Sunday, September 18, 2016

FALAISE: DayTripping on the Gold Coast By Polly Guerin

FALAISE in Style of 13th Century Norman Manor House
Harry F. Guggenheim's FALAISE,  one of the few intact historic houses remaining on Long Island's North Shore, is as relevant today as when it was built between 1923/24. It is one of the three stately homes at Sands Point once owned by the Guggenheim clan, now under the auspices of Nassau County.
    As a mansion museum built in the style of a 13th-century Norman Manor House its modest facade sets the stage for authenticity in its architectural design.
     Falaise is a time capsule of treasures from an era that segued into the Art Deco period when the titans of great wealth and industry built summer mansions on the Gold Coast and F. Scott Fitzgerald was writing The Great Gatsby.
     FALAISE, is an important tourist site as it is  furnished with museum-quality antiques and artifacts, many of the 16th and 17th century. Falaise (French for "cliff") is aptly named as the back of the house is situated on a majestic bluff overlooking the Long Island Sound.
FALAISE The Majestic Cliff  Terrace View
When entering the courtyard it is best to wear comfortable shoes as the enclosed cobblestone courtyard is challenging to traverse to the house.
     The thickly mortared Dutch brick walls are an authentic testament to the style of Norman Manor Houses and overhead the thickly pitched roofs of heavy tile are original. Like a fairy tale image the round tower evokes the Medieval theme both outside and inside with archways, thick wood beams, textured plaster walls and a French carved stone fireplace mantel in the living room from a Chateau in France.
    Falaise is a testament to a time well lived when polite society had the fortunes to  indulge in their artistic pursuits and passion for antiquities.  In 1923 when Harry F. Guggenheim married Caroline Morton, his father Daniel presented him with 90 acres of waterfront property on the Guggenheim estate, which at that time totaled 350 acres and included a gentleman's working farm. He could afford to be generous.
    Construction of Falaise began in 1923 and was completed in 1924.
FALAISE: Grand Staircase from France
     After their wedding, the couple soon embarked on an extensive European honeymoon. At some point they took along their architect Frederick J. Sterner as the configurations of the house needed special consideration in the architectural design of the overall structure. For instance, Harry and Caroline collected architectural fragments of medieval and Renaissance-period buildings including exquisite carved doors, wood carvings, wall sculptures, antique gates, Renaissance paintings and several important pieces of modern art.
     The imposing grand staircase from France is another eye-catching feature that leads to private bedrooms modestly furnished; most have a view of the water. Don't miss the beautiful swimming pool located behind the house. Originally a rose garden it was replaced with a swimming pool because  Harry was advised by his doctor to get more exercise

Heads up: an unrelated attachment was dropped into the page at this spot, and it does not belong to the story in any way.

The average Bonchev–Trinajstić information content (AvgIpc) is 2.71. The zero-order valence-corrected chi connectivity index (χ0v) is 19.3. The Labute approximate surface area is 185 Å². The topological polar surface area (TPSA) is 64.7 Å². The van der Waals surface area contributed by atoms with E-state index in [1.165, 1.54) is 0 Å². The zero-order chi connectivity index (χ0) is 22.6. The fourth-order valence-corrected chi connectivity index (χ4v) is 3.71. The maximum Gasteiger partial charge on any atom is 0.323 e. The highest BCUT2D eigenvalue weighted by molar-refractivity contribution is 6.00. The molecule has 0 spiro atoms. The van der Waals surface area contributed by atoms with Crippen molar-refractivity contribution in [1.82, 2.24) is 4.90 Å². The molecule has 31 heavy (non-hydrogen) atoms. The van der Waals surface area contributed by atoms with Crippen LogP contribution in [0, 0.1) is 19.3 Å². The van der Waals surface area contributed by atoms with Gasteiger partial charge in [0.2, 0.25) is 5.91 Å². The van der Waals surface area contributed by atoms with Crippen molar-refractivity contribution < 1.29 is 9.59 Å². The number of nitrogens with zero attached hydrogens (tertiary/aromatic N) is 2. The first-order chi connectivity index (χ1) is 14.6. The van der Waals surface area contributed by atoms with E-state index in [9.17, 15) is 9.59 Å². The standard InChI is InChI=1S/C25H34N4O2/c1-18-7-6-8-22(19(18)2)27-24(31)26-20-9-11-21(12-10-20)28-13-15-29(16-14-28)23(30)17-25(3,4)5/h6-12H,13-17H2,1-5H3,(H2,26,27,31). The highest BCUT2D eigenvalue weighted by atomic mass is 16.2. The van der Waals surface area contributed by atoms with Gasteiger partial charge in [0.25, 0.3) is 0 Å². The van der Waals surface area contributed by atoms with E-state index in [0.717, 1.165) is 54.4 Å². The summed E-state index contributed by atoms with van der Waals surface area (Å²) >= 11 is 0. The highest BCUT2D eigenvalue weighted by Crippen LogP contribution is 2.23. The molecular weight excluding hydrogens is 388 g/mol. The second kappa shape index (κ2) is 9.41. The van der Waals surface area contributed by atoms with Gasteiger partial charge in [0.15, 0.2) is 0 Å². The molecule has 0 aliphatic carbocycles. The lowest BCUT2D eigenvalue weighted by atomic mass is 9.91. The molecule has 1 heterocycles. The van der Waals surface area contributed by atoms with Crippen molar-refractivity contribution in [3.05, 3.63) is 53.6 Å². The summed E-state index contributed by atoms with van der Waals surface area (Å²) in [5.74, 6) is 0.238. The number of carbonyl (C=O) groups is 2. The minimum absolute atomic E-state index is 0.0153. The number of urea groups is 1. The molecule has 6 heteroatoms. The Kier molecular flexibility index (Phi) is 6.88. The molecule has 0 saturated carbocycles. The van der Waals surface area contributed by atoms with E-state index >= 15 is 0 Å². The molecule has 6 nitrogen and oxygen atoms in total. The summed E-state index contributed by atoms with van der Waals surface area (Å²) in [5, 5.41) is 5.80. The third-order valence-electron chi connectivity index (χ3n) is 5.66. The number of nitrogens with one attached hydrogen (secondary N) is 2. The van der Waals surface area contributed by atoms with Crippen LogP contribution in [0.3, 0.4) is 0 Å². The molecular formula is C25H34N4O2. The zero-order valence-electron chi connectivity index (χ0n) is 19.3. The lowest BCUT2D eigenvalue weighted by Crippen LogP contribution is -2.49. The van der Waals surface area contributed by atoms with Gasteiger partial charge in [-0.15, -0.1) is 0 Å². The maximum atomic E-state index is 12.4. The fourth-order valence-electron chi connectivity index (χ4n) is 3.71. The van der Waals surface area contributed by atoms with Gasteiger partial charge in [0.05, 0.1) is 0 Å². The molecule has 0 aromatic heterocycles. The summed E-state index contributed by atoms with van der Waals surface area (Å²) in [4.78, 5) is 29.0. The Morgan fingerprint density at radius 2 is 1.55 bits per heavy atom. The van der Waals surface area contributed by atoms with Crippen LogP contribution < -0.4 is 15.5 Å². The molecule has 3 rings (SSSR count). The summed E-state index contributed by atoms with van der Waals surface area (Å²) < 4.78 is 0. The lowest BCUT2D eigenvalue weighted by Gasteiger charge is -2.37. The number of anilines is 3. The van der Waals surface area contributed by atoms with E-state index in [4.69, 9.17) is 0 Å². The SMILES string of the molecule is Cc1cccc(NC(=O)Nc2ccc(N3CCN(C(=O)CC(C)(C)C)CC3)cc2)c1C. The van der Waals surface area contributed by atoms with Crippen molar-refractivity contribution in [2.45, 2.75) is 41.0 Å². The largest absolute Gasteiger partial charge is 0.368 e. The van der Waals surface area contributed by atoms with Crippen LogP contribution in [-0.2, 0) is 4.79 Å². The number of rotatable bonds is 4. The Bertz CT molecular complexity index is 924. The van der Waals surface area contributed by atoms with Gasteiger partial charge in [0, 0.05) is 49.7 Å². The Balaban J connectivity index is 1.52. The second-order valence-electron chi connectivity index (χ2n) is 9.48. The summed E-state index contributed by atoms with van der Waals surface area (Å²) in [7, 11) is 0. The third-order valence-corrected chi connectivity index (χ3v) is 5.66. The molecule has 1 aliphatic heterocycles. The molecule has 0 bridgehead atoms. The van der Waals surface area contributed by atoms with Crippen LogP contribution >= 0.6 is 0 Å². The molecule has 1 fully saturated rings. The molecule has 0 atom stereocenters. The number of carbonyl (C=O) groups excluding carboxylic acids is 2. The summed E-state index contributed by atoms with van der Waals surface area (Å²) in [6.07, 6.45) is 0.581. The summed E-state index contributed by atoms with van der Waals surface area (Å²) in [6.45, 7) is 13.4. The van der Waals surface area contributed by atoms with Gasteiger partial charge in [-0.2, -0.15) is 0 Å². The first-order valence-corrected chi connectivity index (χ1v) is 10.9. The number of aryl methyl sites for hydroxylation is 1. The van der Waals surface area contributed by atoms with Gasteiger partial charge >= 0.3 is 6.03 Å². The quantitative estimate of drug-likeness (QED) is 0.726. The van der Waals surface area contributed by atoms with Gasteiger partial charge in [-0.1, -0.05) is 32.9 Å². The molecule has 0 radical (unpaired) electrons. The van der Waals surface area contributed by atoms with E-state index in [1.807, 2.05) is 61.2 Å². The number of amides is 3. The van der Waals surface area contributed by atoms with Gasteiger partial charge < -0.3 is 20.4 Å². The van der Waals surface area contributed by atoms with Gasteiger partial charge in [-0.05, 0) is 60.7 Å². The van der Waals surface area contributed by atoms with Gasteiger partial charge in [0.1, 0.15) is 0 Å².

Falaise may be main the attraction but there is something about Harry that is worth the telling.  For one thing, he was not a playboy.  Harry Guggenheim had a strong commitment to public service, was a businessman, diplomat, publisher, philanthropist, aviator and horseman.
Amazing as the time frame may seem, a Navy pilot, Captain Harry F. Guggenheim served in both World War I and World War II and you can still see his uniform and other diplomatic clothing as he was Ambassador to Cuba during the Hoover Administration. Harry was an ideal ambassador and tapped into his fluency in Spanish, which he mastered working in the Guggenheim family's mining business, and that. dear readers, is where the clan garnered a great fortune,
FALAISE: Living Room with French Carved Mantle
    Harry had a great interest in aviation and was a close friend of Charles Lindbergh, who was a frequent visitor to Falaise, particularly after the tragic death of his son, he wrote the book "We" there.
Harry continued to support aviation progress and was instrumental in securing funding for the research of rocket pioneer Robert Goddard. and helped organize the Daniel and Florence Guggenheim Jet Propulsion Center at the California Institute of Technology and the Guggenheim Laboratories for Aerospace Propulsion Sciences at Princeton University.
     You may be familiar with Newsday, but  you might not know that the newspaper was founded by Harry and his third wife, Alicia Patterson in 1940. During her tenure as editor and Harry as publisher the circulation reached 450,000 and received the Pulitzer Prize in 1954.
    Horse Racing also caught Harry's  entreprenurial enthusiasm. He raised and raced thoroughbred horses and helped to establish the New York Racing Association.  Don't forget to go downstairs at Falaise where his trophies, awards and racing memorabilia are on display. Just so you know, Harry's 1953 Kentucky Derby winner Dark Star, was the only horse to defeat the legendary Native Dancer.
     Touring Falaise is the perfect way to experience the Gold Coast lifestyle in this meticulously and lovingly preserved historic home that reflects Harry's lifestyle and visionary achievements.  Open for docent-led tours from May 19 through November 20, 2016. Tickets $10 can be purchased at the Gate House, 127 Middle Neck Road, Sands Point. Best to call to check availability for tours at l, 2 and 3 pm.  516.571.7901. 
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